The Ultimate Fighting Championship (UFC) and ONE Championship are undoubtedly two of the biggest promotions in the world of mixed martial arts right now.
While the UFC has been a household name in MMA for close to two decades now – even maintaining a sort of monopoly over the entire market for an extended period, ONE Championship’s emergence as a real player in the promotions game has occurred much more recently, coming over the last couple of years.
Fundamentally both promotions offer the same thing, high-quality organized mixed martial arts entertainment for the fans of the sport.
Whatever differences that exist in the fighting and weight cutting rules, judging criteria, number of weight classes, and the overall presentation of fighting events, are influenced by the history of these promotions and their various strategies for attaining higher viewership numbers.
In this article, we will be discussing the major differences between the UFC and ONE Championship and how some of these subtle distinctions, and other more unique ones, were adopted.
1. Event Presentation and Approach to MMA
The UFC’s position as the number one MMA promotion in the (western) world is as a result of what it adds to its events, and how this giant corporation approaches MMA.
The UFC embodies all that could bring real excitement to fights, trash-talking, fighter beef, grudge matches and well-orchestrated event promo videos are all features of the UFC.
And these help to add additional drama and tension to fights, which in turn gets the fans even more invested.
ONE Championship, on the other hand, approaches MMA like you would expect an eastern corporation to, treating it as more of an art and a tradition, than a violence-fueled exhibition.
The tagline which can be found on the body’s official website states that they are “a celebration of Asia’s greatest cultural treasure and its deep-rooted Asian values of integrity, humility, honor, respect, courage, discipline and compassion.”
The UFC’s tagline which just simply says “as real as it gets.” makes it fairly apparent that these corporations are not about the same things.
It’s no surprise that perhaps the most well-known UFC export in recent years, Conor McGregor is a perfect representation of what the UFC promotes and that ONE Championship has no such personalities on its fighter roster.
2. Different Fighting Rules
While the rules on what fighters can and cannot do are pretty much the same across many fighting bodies in the world, there are a few moves that are acceptable in ONE Championship and are not in the UFC.
The type of strikes that are banned on both sides include:
- Eye pokes
- Soccer kicks (which were allowed in ONE for a time)
- Groin strikes
- Head stomps
But unlike in the UFC, fighters in ONE Championship can throw knees at a grounded opponent.
So the knee strike that Petr Yan landed on Aljamain Sterling which handed the latter the UFC Bantamweight title by disqualification would have stood in ONE.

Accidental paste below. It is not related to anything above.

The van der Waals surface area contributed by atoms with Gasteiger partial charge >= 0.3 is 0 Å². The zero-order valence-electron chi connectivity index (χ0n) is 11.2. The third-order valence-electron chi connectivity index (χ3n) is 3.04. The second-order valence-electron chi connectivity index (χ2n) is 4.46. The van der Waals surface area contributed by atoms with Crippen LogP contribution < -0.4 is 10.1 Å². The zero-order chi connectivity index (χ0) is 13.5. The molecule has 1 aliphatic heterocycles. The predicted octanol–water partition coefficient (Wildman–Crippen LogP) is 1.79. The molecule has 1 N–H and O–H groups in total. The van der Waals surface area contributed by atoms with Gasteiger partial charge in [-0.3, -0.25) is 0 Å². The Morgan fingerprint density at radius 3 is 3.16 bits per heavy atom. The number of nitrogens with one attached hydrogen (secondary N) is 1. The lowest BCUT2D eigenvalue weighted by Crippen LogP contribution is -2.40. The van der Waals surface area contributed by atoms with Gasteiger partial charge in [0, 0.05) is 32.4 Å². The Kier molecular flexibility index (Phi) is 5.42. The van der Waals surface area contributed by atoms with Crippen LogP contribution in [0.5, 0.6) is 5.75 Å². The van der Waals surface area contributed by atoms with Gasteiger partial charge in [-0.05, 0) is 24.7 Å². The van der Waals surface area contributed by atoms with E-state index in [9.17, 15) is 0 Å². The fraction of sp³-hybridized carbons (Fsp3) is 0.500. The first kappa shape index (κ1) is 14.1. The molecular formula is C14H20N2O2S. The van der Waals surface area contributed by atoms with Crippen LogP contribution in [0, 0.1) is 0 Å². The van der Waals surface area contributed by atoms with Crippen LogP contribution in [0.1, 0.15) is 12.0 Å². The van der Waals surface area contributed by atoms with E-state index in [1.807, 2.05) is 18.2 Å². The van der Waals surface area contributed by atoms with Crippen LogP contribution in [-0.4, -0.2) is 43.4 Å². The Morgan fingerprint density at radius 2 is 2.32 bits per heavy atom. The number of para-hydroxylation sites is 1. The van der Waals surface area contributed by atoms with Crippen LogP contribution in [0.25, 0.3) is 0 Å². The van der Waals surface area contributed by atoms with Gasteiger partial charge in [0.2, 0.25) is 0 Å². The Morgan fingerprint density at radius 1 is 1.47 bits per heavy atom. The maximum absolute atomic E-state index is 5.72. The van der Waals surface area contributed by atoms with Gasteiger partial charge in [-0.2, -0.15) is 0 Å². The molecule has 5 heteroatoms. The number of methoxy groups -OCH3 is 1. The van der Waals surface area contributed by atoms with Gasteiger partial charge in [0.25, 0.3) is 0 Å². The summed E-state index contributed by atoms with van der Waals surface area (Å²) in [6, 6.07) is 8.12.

Matt Hume, a referee and chief official at ONE FC, argues that this adds excitement to fights because the fighter on the bottom cannot just turtle up and take a quick breather – the fighter would have to actively defend himself.
Inactivity is also more frowned upon in ONE Championship than in the UFC.
Referees can issue yellow cards to fighters who stall or fail to initiate any offensive attacks, and for repeated illegal strikes. Two yellow cards will end up being a disqualification for the fighter.
3. Weigh-ins and Weight Classes
The UFC currently has more weight classes than ONE. Fighters on the UFC roster compete across 12 weight divisions, four of which are female weight classes.
ONE Championship only has eight weight divisions at the moment, with four of those divisions being for female fighters.
ONE also has an atomweight (115lbs) class that is not available in the UFC or any other big promotion.
The weigh-in rules are also different in the two promotions.
UFC fighters have been known to go through extreme weight-cutting measures that leave them dehydrated during fight weeks. A few rules have been put in place to counteract this, but they don’t stop the excessive weight-cutting practices in the UFC.
In ONE Championship, a unique “walking weight” system was introduced. It involves checking fighters’ weights every day during fight week and administering hydration tests which the fighters must pass.
4. Different Judging Criteria
Judges in the UFC use the 10-point boxing scoring system to carry out decisions on the winner of a fight.
The following criteria are used by each judge when scoring the fight round by round:
- Effective striking and grappling
- Effective aggression
- Fighting area control
A lot of judges’ decisions in the UFC have come under scrutiny in recent years, and calls have been made for a new judging system to be used.
What ONE Championship does differently starts right off the basis of the judging system as fights are not judged round by round. Instead, the judges make use of five criteria to determine the winner of the fight as a whole.
These criteria are:
- Knockdowns or near submissions
- Internal or accumulated damage dealt jor absorbed
- Striking combinations or ground control, which means top control or superior positioning
- Number of takedowns completed or defended
- Effective aggression
These are the major differences between the UFC and ONE Championship. However, the number of weight classes in ONE is certain to increase as more fighters get added to the promotion’s roster.
Articles you might like: